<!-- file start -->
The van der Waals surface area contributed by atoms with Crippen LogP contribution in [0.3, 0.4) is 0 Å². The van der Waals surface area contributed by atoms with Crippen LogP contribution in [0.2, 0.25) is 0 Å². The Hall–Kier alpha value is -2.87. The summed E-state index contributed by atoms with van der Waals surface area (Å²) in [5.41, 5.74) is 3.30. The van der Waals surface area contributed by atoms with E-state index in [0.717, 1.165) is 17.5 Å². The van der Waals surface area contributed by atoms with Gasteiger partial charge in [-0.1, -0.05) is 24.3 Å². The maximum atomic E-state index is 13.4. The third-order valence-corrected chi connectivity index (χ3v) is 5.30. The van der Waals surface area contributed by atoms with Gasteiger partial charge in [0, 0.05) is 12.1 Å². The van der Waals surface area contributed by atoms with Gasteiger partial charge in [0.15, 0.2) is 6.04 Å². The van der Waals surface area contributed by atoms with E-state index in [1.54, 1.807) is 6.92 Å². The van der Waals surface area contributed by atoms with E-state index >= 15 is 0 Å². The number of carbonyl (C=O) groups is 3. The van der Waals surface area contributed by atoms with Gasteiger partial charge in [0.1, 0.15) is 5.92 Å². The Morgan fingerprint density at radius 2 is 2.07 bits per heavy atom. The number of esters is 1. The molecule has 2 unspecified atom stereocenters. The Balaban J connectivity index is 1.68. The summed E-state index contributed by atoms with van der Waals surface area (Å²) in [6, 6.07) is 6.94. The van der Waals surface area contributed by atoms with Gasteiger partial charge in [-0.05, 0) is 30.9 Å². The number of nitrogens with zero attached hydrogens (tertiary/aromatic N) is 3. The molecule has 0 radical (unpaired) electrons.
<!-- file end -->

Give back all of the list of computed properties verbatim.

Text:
The van der Waals surface area contributed by atoms with Crippen LogP contribution in [0.3, 0.4) is 0 Å². The van der Waals surface area contributed by atoms with Crippen LogP contribution in [0.2, 0.25) is 0 Å². The Hall–Kier alpha value is -2.87. The summed E-state index contributed by atoms with van der Waals surface area (Å²) in [5.41, 5.74) is 3.30. The van der Waals surface area contributed by atoms with E-state index in [0.717, 1.165) is 17.5 Å². The van der Waals surface area contributed by atoms with Gasteiger partial charge in [-0.1, -0.05) is 24.3 Å². The maximum atomic E-state index is 13.4. The third-order valence-corrected chi connectivity index (χ3v) is 5.30. The van der Waals surface area contributed by atoms with Gasteiger partial charge in [0, 0.05) is 12.1 Å². The van der Waals surface area contributed by atoms with Gasteiger partial charge in [0.15, 0.2) is 6.04 Å². The van der Waals surface area contributed by atoms with E-state index in [1.54, 1.807) is 6.92 Å². The van der Waals surface area contributed by atoms with E-state index >= 15 is 0 Å². The number of carbonyl (C=O) groups is 3. The van der Waals surface area contributed by atoms with Gasteiger partial charge in [0.1, 0.15) is 5.92 Å². The Morgan fingerprint density at radius 2 is 2.07 bits per heavy atom. The number of esters is 1. The molecule has 2 unspecified atom stereocenters. The Balaban J connectivity index is 1.68. The summed E-state index contributed by atoms with van der Waals surface area (Å²) in [6, 6.07) is 6.94. The van der Waals surface area contributed by atoms with Gasteiger partial charge in [-0.05, 0) is 30.9 Å². The number of nitrogens with zero attached hydrogens (tertiary/aromatic N) is 3. The molecule has 0 radical (unpaired) electrons.